– Are you sure? You sound like you have experience?

– I lost a sister too.

– Beneath a bus?

– That would have been quicker I fancy. No. She slipped in the kitchen, impaling herself on a carving knife left point up in the dishwasher. I happened to be out at the time buying a joint of meat.

– How bizarre.

– Yes. And the joint was quite rotten by the time I was ready to eat again. Stunk the fridge out for months.

Connie started to laugh. A rolling laugh that made passers-by stare, resume their walk eyes cast back revealing either amusement or disdain.

I joined in with his laughter, sealing our friendship, equalled by my joy in what, then, I innocently took to be his delight in buffoonery. It took longer before I understood his urgent need for comfort and recognition. In that he was no different from any of us. Except he bore no hypocrisy. He came at you full chat and needed certainty as he chased death.

Unrecognised he may be. But in my estimation Connie [C.H.] Constantine can hold his head high. How often does a person come along so unreformed?

These stories are his memoir.

[To be continued.]

Miscellaneous writing

Piano sonata: first movement

The piano stands upright and proud in a corner of a spare room. The keys have not been touched for a generation.  Many are the colour of bad teeth. The name Bluthner is inscribed in gold leaf on the dark wood, a name so foreign sounding Jessica imagines it might have come from Africa, a place she has been reading about in an old encyclopaedia her Aunt Lydia has given her. A dark and sinful country, it would be sure to have tribes of Bluthners she thinks.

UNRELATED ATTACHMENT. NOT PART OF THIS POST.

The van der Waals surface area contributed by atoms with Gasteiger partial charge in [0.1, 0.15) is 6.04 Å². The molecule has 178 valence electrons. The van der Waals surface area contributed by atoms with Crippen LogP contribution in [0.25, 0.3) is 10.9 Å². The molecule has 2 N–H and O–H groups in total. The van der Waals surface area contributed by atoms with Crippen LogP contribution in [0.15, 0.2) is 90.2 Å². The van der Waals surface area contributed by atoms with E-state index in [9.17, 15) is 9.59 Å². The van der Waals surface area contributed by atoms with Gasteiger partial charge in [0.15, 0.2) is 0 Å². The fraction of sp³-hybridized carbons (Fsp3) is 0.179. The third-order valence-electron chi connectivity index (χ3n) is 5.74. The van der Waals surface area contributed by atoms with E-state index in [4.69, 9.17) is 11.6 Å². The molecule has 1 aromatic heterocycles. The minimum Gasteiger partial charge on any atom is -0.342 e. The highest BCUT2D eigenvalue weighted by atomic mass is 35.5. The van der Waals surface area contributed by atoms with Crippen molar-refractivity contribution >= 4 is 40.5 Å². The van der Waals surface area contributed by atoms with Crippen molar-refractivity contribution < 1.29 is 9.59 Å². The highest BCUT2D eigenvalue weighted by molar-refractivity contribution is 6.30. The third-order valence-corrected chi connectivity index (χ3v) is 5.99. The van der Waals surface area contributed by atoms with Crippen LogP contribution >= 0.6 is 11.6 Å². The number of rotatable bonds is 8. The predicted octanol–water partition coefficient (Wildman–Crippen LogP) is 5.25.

One afternoon she walks up to the instrument purposefully. She knows what she must do. The house is quiet, her aunt is in the kitchen happily occupied baking a cake. She sits herself on the stool with its faded crimson cushion, places her feet gently on the pedals (she has been reading up on Piano in the encyclopaedia), spreads her fingers and counts slowly and deliberately from left to right until she identifies middle C. She pushes it down with her thumb. But there’s no sound. The piano is mute. She tries again. Still nothing. The key sticks and does not rise. She pushes the key to the right, which she has read is called D, and this time there is a response. She does it again, listens intently, is dissatisfied and moves to the next and the next and the next until she reaches the end of the keyboard. She goes the other way and does the same. She remembers how many keys have stuck, closes the lid, tucks the stool under and runs to the kitchen.

– The piano does not sing, she tells her aunt.

– It has lost its voice, Lydia replies, offering Jessica a spoon covered in a sweet creamy mix. We will have to bring it back to life.